Sunday, May 20, 2012

Mosier Twin Tunnels

Mosier Twin Tunnels: East Side.

Mosier Twin Tunnels trail

My son and I took a nice spring jaunt up the Columbia gorge in search of flowers, Vistas, and a little exercise.  We started out just east of Hood River at a little place called Rowena Crest. A very nice place to see some interesting wild flowers. The Balsam Root was just at the end of its season when we visited. If you walk very far around this area, make sure you know what Poison Oak looks like.



After this little scenic escapade, we headed back to Mosier to find the East end of the Old Historic Highway (at least this part of it). The West end of this 4.5 mile stretch of the old Columbia Gorge highway is located in Hood River. We didn't make it that far today. We just did the short 1.5 mile out to where the Mosier tunnels lie nestled up against the cliffs overlooking the columbia gorge. A nice little piece of history. This section of the highway had to climb up the cliffs because the RailRoad already owned the easy right or way down along the river (and presumably it would have been too costly to fill in the river 100 years ago).
The highway did fine for Model T's, but it very soon became obsolete, fell into disrepair, and the tunnels eventually filled up with debris and were closed. However, in the 1990's the trail was recovered for hiking and biking and is now a very pleasant little jaunt.
It is completely paved. Plenty big enough for everyone to enjoy.
Just keep your eyes open for occasional bicyclist going much to fast down hill. Funny, they complain about how insensitive car drivers are to their right or way and then go blasting down the hill in a pedestrian area.
Luckily, us walkers can spend a good bit more time looking up and down and around and general enjoying the view.

About a mile into the hike from the Mosier Trailhead you will come to the entrance to the tunnels. They are pretty cool. Take some pictures !!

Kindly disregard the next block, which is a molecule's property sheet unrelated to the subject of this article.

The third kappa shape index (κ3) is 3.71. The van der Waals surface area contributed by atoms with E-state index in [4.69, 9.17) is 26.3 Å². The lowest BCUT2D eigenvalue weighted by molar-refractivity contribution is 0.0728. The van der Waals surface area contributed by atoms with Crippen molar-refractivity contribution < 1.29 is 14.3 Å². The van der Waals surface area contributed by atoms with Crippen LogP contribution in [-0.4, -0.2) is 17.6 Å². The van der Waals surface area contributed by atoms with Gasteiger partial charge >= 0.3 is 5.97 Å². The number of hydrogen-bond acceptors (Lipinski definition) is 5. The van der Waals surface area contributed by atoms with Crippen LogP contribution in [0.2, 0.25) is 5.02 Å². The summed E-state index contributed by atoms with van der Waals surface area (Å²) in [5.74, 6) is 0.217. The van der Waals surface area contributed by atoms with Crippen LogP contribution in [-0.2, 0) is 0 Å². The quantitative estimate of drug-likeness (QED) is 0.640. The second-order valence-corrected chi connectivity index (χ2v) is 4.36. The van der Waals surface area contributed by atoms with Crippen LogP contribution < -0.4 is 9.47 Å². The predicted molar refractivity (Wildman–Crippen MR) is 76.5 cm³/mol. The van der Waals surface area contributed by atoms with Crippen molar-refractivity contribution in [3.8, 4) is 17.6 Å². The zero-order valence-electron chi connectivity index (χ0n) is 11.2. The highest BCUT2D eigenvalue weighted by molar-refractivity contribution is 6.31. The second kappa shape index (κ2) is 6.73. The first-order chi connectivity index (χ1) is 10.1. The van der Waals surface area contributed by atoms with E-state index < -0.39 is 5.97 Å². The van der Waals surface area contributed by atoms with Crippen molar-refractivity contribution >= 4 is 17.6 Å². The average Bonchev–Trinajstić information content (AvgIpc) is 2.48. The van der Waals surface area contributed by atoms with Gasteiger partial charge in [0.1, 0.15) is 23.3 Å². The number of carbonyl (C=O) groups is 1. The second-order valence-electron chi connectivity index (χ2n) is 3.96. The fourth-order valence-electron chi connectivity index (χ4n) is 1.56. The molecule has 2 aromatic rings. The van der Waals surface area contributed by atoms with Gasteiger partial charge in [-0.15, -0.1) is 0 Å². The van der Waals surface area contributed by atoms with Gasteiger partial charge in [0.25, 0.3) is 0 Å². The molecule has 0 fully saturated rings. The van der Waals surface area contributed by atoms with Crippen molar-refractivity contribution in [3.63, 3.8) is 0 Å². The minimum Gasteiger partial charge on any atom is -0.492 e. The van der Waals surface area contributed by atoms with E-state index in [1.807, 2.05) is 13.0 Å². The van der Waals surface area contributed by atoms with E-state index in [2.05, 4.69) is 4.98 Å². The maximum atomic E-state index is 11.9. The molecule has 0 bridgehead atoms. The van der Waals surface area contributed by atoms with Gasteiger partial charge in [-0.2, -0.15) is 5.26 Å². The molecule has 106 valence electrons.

At the East end of the Tunnels, only about 40 feet in, is a place where someone has carved a message into the rock. I have to find out the story about this. It reads (as far as I can tell): Snowbound,  Nov 19-27, 1921. Chas. Sadilik (and another name). Now that MUST be a good story. Unless some guy put it there last weekend.

SnowBound: 1921

You always see different things going one way than the other. Be sure to stop at the new scenic overview point that is right at the East entrance of the Tunnels and the local high point for the trail. There is a picnic bench there, and lots of flowers.

I need to come back here sometime with either more time, or a bicycle. The part of the trail past the tunnels toward Hood River is beckoning and from the river, it looks like it would be fun !!

stone crop



Tuesday, May 15, 2012

Silver Falls: Trail of 10 Falls

Silver Falls

This is one of the 3 quintessential Oregon Hikes. And by far the most accessible. So, if you have pretty much anyone in your party, And want to see some world class waterfalls without flying to South America, this is it for you.

This unique geographic feature is about 1.5 hours south of Portland. Just far enough that it isn't completely overrun on a nice sunny day (well, if you get there early).  The hike that I did with the Intel Hiking club is about a 6 mile loop that goes down one river branch, up another, and then comes back to the parking lot.  There are unique and beautiful things to see on all 3 legs.

A map. Lets see if I can magically make a link into the Matrix:

Silver Falls Trail map

Oh, that was fun.

Anyway, There a couple of places to start this hike, but the surest place is the large parking lot at the South Falls.

The most tragic thing about this hike is that the most AWESOME INCREDIBLE and BEAUTIFUL waterfall you have probably ever seen, is like 5 minutes walk from the parking lot.  Very unexpected. Very Unique. But must too easy to get to. Makes it a little cheap.

But oh, it is wonderful.

Upper South Falls. See the people behind it?

Because we are at a big fall, and we are going to more downstream, we start out going all down hill. Don't get too comfortable with that, we have to get back to the car eventually. But all in all we are only talking about a few hundred feet give and take.  This has nothing on Dog Mountain.